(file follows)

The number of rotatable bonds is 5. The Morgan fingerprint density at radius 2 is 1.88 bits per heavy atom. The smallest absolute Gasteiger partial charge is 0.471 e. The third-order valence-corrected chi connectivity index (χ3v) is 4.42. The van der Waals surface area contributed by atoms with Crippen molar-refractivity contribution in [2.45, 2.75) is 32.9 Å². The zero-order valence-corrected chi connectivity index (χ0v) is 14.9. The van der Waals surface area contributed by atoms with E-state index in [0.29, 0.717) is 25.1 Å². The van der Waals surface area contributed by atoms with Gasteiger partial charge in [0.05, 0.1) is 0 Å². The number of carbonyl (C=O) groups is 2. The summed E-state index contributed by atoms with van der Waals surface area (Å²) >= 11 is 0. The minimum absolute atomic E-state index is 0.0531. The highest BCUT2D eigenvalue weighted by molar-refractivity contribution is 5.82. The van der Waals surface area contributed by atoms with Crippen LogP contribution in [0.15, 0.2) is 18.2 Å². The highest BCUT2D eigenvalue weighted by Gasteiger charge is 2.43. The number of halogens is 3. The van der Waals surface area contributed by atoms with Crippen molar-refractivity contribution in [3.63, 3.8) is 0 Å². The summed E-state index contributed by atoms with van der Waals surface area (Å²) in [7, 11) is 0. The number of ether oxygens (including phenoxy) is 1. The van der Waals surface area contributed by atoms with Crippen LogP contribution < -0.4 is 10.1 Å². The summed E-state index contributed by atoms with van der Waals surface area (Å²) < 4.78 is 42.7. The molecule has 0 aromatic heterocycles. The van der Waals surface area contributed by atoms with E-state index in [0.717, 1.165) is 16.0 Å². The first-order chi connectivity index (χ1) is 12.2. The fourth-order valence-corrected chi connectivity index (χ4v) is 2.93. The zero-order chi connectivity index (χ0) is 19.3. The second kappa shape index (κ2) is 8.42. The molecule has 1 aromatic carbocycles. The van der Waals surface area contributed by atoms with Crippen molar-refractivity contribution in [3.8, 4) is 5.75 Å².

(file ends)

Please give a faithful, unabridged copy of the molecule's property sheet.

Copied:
The number of rotatable bonds is 5. The Morgan fingerprint density at radius 2 is 1.88 bits per heavy atom. The smallest absolute Gasteiger partial charge is 0.471 e. The third-order valence-corrected chi connectivity index (χ3v) is 4.42. The van der Waals surface area contributed by atoms with Crippen molar-refractivity contribution in [2.45, 2.75) is 32.9 Å². The zero-order valence-corrected chi connectivity index (χ0v) is 14.9. The van der Waals surface area contributed by atoms with E-state index in [0.29, 0.717) is 25.1 Å². The van der Waals surface area contributed by atoms with Gasteiger partial charge in [0.05, 0.1) is 0 Å². The number of carbonyl (C=O) groups is 2. The summed E-state index contributed by atoms with van der Waals surface area (Å²) >= 11 is 0. The minimum absolute atomic E-state index is 0.0531. The highest BCUT2D eigenvalue weighted by molar-refractivity contribution is 5.82. The van der Waals surface area contributed by atoms with Crippen LogP contribution in [0.15, 0.2) is 18.2 Å². The highest BCUT2D eigenvalue weighted by Gasteiger charge is 2.43. The number of halogens is 3. The van der Waals surface area contributed by atoms with Crippen molar-refractivity contribution in [3.63, 3.8) is 0 Å². The summed E-state index contributed by atoms with van der Waals surface area (Å²) in [7, 11) is 0. The number of ether oxygens (including phenoxy) is 1. The van der Waals surface area contributed by atoms with Crippen LogP contribution < -0.4 is 10.1 Å². The summed E-state index contributed by atoms with van der Waals surface area (Å²) < 4.78 is 42.7. The molecule has 0 aromatic heterocycles. The van der Waals surface area contributed by atoms with E-state index in [0.717, 1.165) is 16.0 Å². The first-order chi connectivity index (χ1) is 12.2. The fourth-order valence-corrected chi connectivity index (χ4v) is 2.93. The zero-order chi connectivity index (χ0) is 19.3. The second kappa shape index (κ2) is 8.42. The molecule has 1 aromatic carbocycles. The van der Waals surface area contributed by atoms with Crippen molar-refractivity contribution in [3.8, 4) is 5.75 Å².